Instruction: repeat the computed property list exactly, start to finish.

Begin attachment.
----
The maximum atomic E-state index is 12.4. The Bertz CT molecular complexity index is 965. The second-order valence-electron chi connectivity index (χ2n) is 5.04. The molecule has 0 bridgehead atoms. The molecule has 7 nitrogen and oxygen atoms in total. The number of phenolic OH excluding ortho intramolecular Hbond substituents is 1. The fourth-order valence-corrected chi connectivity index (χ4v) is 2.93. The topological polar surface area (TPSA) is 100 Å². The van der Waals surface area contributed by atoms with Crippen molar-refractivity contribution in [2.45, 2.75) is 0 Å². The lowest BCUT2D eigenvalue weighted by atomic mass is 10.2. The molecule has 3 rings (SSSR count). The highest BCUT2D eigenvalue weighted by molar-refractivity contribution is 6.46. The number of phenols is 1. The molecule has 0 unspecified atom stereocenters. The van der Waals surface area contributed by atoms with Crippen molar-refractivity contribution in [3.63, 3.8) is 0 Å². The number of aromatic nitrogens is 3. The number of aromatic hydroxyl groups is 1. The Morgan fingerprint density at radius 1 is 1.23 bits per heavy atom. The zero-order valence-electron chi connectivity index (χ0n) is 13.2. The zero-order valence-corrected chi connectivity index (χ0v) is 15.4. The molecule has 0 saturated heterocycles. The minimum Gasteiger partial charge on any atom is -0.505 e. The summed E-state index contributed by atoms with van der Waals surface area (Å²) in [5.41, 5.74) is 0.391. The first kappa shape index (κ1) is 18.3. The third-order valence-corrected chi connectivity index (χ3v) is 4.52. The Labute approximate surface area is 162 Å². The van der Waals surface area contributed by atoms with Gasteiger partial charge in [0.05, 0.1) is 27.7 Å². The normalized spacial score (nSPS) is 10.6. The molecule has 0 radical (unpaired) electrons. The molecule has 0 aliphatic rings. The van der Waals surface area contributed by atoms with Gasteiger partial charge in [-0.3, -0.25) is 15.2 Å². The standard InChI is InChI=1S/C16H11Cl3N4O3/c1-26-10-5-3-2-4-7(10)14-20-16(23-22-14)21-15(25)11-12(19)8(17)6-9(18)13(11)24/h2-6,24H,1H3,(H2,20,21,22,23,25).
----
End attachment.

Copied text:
The maximum atomic E-state index is 12.4. The Bertz CT molecular complexity index is 965. The second-order valence-electron chi connectivity index (χ2n) is 5.04. The molecule has 0 bridgehead atoms. The molecule has 7 nitrogen and oxygen atoms in total. The number of phenolic OH excluding ortho intramolecular Hbond substituents is 1. The fourth-order valence-corrected chi connectivity index (χ4v) is 2.93. The topological polar surface area (TPSA) is 100 Å². The van der Waals surface area contributed by atoms with Crippen molar-refractivity contribution in [2.45, 2.75) is 0 Å². The lowest BCUT2D eigenvalue weighted by atomic mass is 10.2. The molecule has 3 rings (SSSR count). The highest BCUT2D eigenvalue weighted by molar-refractivity contribution is 6.46. The number of phenols is 1. The molecule has 0 unspecified atom stereocenters. The van der Waals surface area contributed by atoms with Crippen molar-refractivity contribution in [3.63, 3.8) is 0 Å². The number of aromatic nitrogens is 3. The number of aromatic hydroxyl groups is 1. The Morgan fingerprint density at radius 1 is 1.23 bits per heavy atom. The zero-order valence-electron chi connectivity index (χ0n) is 13.2. The zero-order valence-corrected chi connectivity index (χ0v) is 15.4. The molecule has 0 saturated heterocycles. The minimum Gasteiger partial charge on any atom is -0.505 e. The summed E-state index contributed by atoms with van der Waals surface area (Å²) in [5.41, 5.74) is 0.391. The first kappa shape index (κ1) is 18.3. The third-order valence-corrected chi connectivity index (χ3v) is 4.52. The Labute approximate surface area is 162 Å². The van der Waals surface area contributed by atoms with Gasteiger partial charge in [0.05, 0.1) is 27.7 Å². The normalized spacial score (nSPS) is 10.6. The molecule has 0 radical (unpaired) electrons. The molecule has 0 aliphatic rings. The van der Waals surface area contributed by atoms with Gasteiger partial charge in [-0.3, -0.25) is 15.2 Å². The standard InChI is InChI=1S/C16H11Cl3N4O3/c1-26-10-5-3-2-4-7(10)14-20-16(23-22-14)21-15(25)11-12(19)8(17)6-9(18)13(11)24/h2-6,24H,1H3,(H2,20,21,22,23,25).